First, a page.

- The Oxford Handbook of Ecocriticism
- List of Contributors
- Being Green in Late Medieval English Literature
- Shadows of the Renaissance
- Romanticism and Ecocriticism
- Cholera, Kipling, and Tropical India
- Ecocriticism and Modernism
- W. E. B. Du Bois at the Grand Canyon: Nature, History, and Race in Darkwater
- Pataphysics and Postmodern Ecocriticism: A Prospectus
- Ecocriticism and the Politics of Representation
- Cosmovisions: Environmental Justice, Transnational American Studies, and Indigenous Literature
- Feminist Science Studies and Ecocriticism: Aesthetics and Entanglement in the Deep Sea
- Mediating Climate Change: Ecocriticism, Science Studies, and The Hungry Tide
- Ecocriticism, Posthumanism, and the Biological Idea of Culture
- Ferality Tales
- Biosemiotic Criticism
- Deconstruction and/as Ecology
- Queer Life? Ecocriticism After the Fire
- Extinctions: Chronicles of Vanishing Fauna in the Colonial and Postcolonial Caribbean
- Ecocritical Approaches to Literary Form and Genre: Urgency, Depth, Provisionality, Temporality
- Are You Serious? A Modest Proposal for Environmental Humor
- Is American Nature Writing Dead?
- Environmental Writing for Children: A Selected Reconnaissance of Heritages, Emphases, Horizons
- The Contemporary English Novel and its Challenges to Ecocriticism
- “A Music Numerous as Space”: Cognitive Environment and the House that Lyric Builds
- Rethinking Eco-Film Studies
- Green Banjo: The Ecoformalism of Old-Time Music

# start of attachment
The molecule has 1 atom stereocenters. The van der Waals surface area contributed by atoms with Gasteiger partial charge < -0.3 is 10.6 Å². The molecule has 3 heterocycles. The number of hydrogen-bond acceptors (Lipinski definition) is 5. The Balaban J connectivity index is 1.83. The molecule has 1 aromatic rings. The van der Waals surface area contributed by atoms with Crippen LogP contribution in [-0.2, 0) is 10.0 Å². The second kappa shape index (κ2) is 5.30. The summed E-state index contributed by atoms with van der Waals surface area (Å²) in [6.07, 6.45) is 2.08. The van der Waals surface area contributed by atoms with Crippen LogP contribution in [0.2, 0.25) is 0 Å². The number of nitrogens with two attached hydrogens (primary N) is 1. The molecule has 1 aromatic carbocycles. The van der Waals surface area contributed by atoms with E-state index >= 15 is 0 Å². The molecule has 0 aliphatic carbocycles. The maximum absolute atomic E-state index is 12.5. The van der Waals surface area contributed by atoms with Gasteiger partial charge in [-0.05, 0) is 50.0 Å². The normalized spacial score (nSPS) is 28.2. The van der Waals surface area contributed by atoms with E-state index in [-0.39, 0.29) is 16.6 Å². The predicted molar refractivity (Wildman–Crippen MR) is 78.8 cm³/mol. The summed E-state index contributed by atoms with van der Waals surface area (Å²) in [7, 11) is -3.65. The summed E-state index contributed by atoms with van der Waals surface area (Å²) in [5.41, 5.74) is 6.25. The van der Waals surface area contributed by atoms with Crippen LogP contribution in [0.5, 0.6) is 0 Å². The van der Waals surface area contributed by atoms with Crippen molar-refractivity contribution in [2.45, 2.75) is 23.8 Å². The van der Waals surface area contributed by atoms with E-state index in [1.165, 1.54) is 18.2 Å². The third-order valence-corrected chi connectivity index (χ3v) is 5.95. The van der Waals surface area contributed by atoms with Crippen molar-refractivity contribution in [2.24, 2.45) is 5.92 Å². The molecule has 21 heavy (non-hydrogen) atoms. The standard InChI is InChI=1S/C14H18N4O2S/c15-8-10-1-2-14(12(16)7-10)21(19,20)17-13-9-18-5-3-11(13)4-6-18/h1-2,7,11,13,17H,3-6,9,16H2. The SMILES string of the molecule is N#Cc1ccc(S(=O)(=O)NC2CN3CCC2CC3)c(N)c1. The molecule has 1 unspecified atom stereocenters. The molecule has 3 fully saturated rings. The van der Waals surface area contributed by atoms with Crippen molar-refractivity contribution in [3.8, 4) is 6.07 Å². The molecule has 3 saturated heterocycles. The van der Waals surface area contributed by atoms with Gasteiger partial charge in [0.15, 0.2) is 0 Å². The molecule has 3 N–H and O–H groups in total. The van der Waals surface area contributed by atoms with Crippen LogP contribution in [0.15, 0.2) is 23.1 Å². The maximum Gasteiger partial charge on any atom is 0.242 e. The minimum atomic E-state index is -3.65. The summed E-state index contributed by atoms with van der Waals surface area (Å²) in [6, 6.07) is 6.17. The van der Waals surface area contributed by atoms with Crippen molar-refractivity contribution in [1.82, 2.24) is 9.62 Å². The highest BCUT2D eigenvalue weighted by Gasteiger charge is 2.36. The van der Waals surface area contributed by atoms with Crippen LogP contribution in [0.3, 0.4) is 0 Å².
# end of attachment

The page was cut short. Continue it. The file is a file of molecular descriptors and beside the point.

- Media Moralia: Reflections on Damaged Environments and Digital Life
- Talking About Climate Change: The Ecological Crisis and Narrative Form
- Ecocriticism in Japan
- Engaging with Prakriti: A Survey of Ecocritical Praxis in India
- Chinese Ecocriticism in the Last Ten Years
- German Ecocriticism: An Overview
- Barrier Beach
Abstract and Keywords
This article investigates how a particular vision of a diseased tropical environment grew out of the dynamics of British imperialism in the Indian subcontinent and how this vision was simultaneously reinforced and interrogated in the work of Rudyard Kipling, who was considered the bard of the empire. It analyzes the issue of so-called palliative imperialism in the works of Kipling and describes how the debates about cholera conducted by the imperial doctors produced a contested and contradictory idea of tropicality. This article also argues that the embedding of the idea of a global, tropical diseased environment through the techniques of empire in the nineteenth-century should enable us to place disease and medicine as key elements in any exercise of postcolonial ecocriticism.
Upamanyu Pablo Mukherjee is a Reader at the Department of English and Comparative Literary Studies at Warwick University. He is the author of three monographs - Crime and Empire (2003), Postcolonial Environments (2010) and Natural Disasters and Empire (2013). He has also edited a special issue of the Yearbook of English on 'Victorian World Literatures' (2011) and published widely in scholarly journals and edited collections.
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